Dec. 10, 2009 -- Gulping down coffee won’t sober you up if you’re drunk, but
it may make you awake enough to be dangerous, new research suggests.
Researchers draw that conclusion from laboratory experiments on mice, in
which caffeine made drunken rodents
more alert but didn’t reverse learning problems caused by alcohol.
Their study is published in the journal Behavioral Neuroscience.
“The myth about coffee’s sobering powers is particularly important to debunk
because the co-use of caffeine and alcohol could actually lead to poor
decisions with disastrous outcomes,” Thomas Gould, PhD, of Temple University
and one of the study authors, says in a news release. “People who have consumed
only alcohol, who feel tired and intoxicated, may be more likely to acknowledge
that they are drunk.”
Gould tells WebMD in an email that "coffee may reduce the sedative effects
of alcohol, which could give the false impression that people are not as
intoxicated as they really are."
But caffeine’s effect as a stimulant may create the illusion in intoxicated
people that they are alert and competent enough “to handle potentially harmful
situations, such as driving while intoxicated or placing themselves in
dangerous social situations,” Gould says.
He and colleague Danielle Gulick, PhD, now of Dartmouth College, gave groups
of young adult mice various doses of alcohol and caffeine by injection prior to
learning a maze. A comparison group of mice was given only saline solution.
Alcohol increased movement and reduced anxiety and learning in the mice
in proportion to doses given, the researchers say. The drunken mice became more
relaxed and moved around more, but learned significantly less than animals
given only saline.
The scientists tested three aspects of behavior -- the ability to learn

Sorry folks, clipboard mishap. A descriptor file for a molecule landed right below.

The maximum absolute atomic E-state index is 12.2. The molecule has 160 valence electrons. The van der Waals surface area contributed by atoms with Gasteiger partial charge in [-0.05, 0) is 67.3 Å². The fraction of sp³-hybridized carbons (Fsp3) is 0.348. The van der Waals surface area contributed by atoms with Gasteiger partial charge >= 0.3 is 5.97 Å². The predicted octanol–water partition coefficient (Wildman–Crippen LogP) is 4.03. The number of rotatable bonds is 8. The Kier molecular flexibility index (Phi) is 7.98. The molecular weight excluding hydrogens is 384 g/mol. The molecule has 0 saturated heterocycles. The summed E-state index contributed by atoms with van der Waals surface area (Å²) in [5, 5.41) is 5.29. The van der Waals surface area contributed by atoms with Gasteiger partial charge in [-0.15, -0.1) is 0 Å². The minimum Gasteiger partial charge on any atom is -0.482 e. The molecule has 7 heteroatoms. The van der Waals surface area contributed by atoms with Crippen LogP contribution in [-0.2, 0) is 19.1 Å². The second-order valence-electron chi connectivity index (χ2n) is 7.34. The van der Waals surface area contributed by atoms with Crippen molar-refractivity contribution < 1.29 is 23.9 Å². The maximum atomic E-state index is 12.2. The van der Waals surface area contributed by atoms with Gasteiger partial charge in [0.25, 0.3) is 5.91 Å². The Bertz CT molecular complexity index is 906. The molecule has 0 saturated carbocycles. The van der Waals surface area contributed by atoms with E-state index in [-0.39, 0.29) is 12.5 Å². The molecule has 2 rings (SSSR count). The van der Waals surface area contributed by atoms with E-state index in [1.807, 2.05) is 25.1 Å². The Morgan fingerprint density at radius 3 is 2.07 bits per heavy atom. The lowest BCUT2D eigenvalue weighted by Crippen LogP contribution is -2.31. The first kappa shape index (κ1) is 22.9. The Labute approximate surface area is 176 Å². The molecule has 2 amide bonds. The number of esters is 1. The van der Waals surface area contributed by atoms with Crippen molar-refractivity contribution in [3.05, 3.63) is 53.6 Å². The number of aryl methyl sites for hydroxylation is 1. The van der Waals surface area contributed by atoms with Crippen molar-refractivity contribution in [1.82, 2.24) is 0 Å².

which part of a maze to negotiate in order to avoid exposure to a bright light
or sound; anxiety, which was reflected by time spent exploring the maze’s open
areas, and general locomotion.
The drunken mice learned significantly less well than the sober ones in
trying to avoid the frightening bright light or loud noise.
The doses of caffeine given to the mice were the equivalent of one to six or
eight cups of coffee for humans.
When caffeine and alcohol were given together, the alcohol blocked
caffeine’s ability to make the mice more anxious, but caffeine failed to
reverse the negative effects that alcohol has on learning, according to Gould
The alcohol calmed caffeine-caused jitters in mice, leaving them less able
to avoid threats, the authors say. The researchers write that although a
combination of caffeine and alcohol consumed by people “may increase alertness
during intoxication, and decrease the awareness of intoxication, there may be
no equivalent rescue of learning. Thus, drinkers may consumer more alcohol when
they are also consuming caffeine.”
“The bottom line is that, despite the appeal of being able to stay up all
night and drink, all evidence points to serious risks associated with
caffeine-alcohol combinations,” Gould says in the news release.